Malta's most significant environmental problems include inadequate water supply, deforestation, and the preservation of its wildlife.
- The number of motor vehicles per person remains very high, leading to road crashes, air pollution and noise. Concentrations of particulate matter and ozone levels are still high. Electricity generation largely requires the combustion of fossil fuels, contributing significantly to the existing problems. However, power stations began to use low-sulfur fuels in 2003.
- The country's extremely limited fresh water resources have led to increasing dependence on desalination. The nation's agriculture suffers from lack of adequate water for crops due to limited rainfall. Malta was one of the first countries to ratify the 1976 Barcelona Convention for the protection of the Mediterranean from pollution.
- Across the Mediterranean region, climate change is expected to add to existing environmental problems, such as desertification, water scarcity and food production, while also introducing new threats to human health, ecosystems and national economies of countries. Among the climate change impacts expected for Malta are drought, salinization of land, increased risk of forest fires, soil erosion, and a loss of freshwater resources, including reductions in water availability.
According to the Second European Quality of Life Survey performed by European Foundation for the Improvement of Living and Working Conditions, in Malta the participation rate in voluntary and charitable activities averages between 10% and 15%, one of the lowest rates in the EU. Overall, people in Malta are likely to participate in voluntary work less frequently. However, a Maltese person is significantly less likely to believe that the amount of time they allocate to voluntary work or political activities is just right.
According to OECD there are about 21 environmental taxes in Malta, among which 7 regard fuel and vehicles, 2 regard energy, 4 regard water, 2 regard waste, while the remaining 6 refer to use of resources and nature protection. There are also 20 environmentally motivated subsidies with the purpose to:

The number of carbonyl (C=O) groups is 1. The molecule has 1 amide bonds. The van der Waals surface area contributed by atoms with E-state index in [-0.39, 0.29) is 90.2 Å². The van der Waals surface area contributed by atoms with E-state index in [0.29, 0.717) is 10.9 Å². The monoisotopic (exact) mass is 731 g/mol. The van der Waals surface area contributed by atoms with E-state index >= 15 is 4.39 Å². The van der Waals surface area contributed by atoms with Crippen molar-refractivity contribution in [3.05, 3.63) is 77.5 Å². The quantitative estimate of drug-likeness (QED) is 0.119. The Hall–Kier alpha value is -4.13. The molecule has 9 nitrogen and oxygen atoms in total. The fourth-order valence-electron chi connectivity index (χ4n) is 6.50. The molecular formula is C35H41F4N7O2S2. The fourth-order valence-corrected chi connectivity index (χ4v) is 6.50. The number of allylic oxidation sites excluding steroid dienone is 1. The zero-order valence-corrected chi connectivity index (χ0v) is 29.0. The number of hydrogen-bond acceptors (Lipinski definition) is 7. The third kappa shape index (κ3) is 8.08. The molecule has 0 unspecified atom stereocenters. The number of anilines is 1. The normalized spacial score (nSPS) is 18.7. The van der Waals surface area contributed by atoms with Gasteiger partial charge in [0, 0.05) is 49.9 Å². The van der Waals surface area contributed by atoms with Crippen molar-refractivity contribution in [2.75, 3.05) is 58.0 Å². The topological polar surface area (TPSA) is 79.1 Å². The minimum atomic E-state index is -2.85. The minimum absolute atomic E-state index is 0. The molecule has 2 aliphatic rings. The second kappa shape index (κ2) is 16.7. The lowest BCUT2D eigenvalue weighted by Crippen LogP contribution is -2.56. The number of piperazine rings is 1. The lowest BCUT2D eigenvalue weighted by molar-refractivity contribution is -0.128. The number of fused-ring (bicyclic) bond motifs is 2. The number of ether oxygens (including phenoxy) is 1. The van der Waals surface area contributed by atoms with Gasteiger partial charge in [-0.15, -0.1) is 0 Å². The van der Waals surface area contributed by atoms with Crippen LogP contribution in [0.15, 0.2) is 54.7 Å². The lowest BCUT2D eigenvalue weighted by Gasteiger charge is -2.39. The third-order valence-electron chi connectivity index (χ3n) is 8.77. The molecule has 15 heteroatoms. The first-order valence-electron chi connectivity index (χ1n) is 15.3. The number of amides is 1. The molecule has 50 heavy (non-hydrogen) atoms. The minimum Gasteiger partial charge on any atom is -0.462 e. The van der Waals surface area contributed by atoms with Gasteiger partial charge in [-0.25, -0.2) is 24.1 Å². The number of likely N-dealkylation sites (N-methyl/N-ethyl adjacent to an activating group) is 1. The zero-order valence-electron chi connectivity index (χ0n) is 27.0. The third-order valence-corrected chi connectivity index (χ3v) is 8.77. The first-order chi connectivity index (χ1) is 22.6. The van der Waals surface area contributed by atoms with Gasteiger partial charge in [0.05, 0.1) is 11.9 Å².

- reduce the amount of waste going to landfills
- encourage the collection of cooking oil from the public
- restoring and repairing buildings
- to support businesses in the manufacturing and services sectors to conform to legislation in the areas of energy saving, recycling, health and safety
- offer zero registration tax and promote battery operated mopeds and battery powered electric vehicles
- encourage the consumption of recyclable goods
- encourage the use of household appliances for domestic use certified as being energy efficient
- support purchase of photovoltaic equipment, solar water heaters, wind energy and roof insulation by households
- support the purchase of new buses to replace older buses
- to promote the use of LPG
- subsidize the purchase of electric vehicles
- promote public transport
- promote sustainable fishing.
Increasingly, corporate social responsibility is evolving beyond philanthropy to an essential business function directly related to companies maintaining their social license to operate. Companies' corporate social responsibility may take various forms and may be carried out through various institutes. The Maltese foundation, when set up as a voluntary organization, provides an ideal vehicle for corporate social responsibility. In recent years the Maltese legislature has responded to the growing social consciousness of both companies and individuals, and has created a framework for voluntary organizations.